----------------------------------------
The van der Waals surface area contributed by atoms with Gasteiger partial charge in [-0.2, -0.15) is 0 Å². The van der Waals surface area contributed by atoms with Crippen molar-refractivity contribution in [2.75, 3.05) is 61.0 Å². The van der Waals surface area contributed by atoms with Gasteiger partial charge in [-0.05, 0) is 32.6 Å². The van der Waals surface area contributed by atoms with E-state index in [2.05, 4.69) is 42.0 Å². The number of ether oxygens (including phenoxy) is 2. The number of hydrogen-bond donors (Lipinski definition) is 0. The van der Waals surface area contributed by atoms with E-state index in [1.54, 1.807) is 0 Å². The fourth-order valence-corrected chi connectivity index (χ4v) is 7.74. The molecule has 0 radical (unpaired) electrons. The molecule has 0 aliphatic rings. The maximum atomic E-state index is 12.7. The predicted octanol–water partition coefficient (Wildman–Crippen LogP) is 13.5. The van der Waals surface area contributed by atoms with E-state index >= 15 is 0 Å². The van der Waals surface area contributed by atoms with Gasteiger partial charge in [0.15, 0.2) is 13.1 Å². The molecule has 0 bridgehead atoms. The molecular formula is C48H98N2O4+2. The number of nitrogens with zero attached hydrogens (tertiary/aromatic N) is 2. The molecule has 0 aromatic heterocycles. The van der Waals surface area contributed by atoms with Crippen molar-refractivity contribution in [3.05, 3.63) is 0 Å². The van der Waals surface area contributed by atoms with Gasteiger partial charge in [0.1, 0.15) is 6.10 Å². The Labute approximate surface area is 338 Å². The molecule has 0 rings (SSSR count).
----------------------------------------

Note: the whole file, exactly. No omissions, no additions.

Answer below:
The van der Waals surface area contributed by atoms with Gasteiger partial charge in [-0.2, -0.15) is 0 Å². The van der Waals surface area contributed by atoms with Crippen molar-refractivity contribution in [2.75, 3.05) is 61.0 Å². The van der Waals surface area contributed by atoms with Gasteiger partial charge in [-0.05, 0) is 32.6 Å². The van der Waals surface area contributed by atoms with E-state index in [2.05, 4.69) is 42.0 Å². The number of ether oxygens (including phenoxy) is 2. The number of hydrogen-bond donors (Lipinski definition) is 0. The van der Waals surface area contributed by atoms with E-state index in [1.54, 1.807) is 0 Å². The fourth-order valence-corrected chi connectivity index (χ4v) is 7.74. The molecule has 0 radical (unpaired) electrons. The molecule has 0 aliphatic rings. The maximum atomic E-state index is 12.7. The predicted octanol–water partition coefficient (Wildman–Crippen LogP) is 13.5. The van der Waals surface area contributed by atoms with E-state index >= 15 is 0 Å². The van der Waals surface area contributed by atoms with Gasteiger partial charge in [0.15, 0.2) is 13.1 Å². The molecule has 0 bridgehead atoms. The molecular formula is C48H98N2O4+2. The number of nitrogens with zero attached hydrogens (tertiary/aromatic N) is 2. The molecule has 0 aromatic heterocycles. The van der Waals surface area contributed by atoms with Crippen molar-refractivity contribution in [3.05, 3.63) is 0 Å². The van der Waals surface area contributed by atoms with Gasteiger partial charge in [0.1, 0.15) is 6.10 Å². The Labute approximate surface area is 338 Å². The molecule has 0 rings (SSSR count).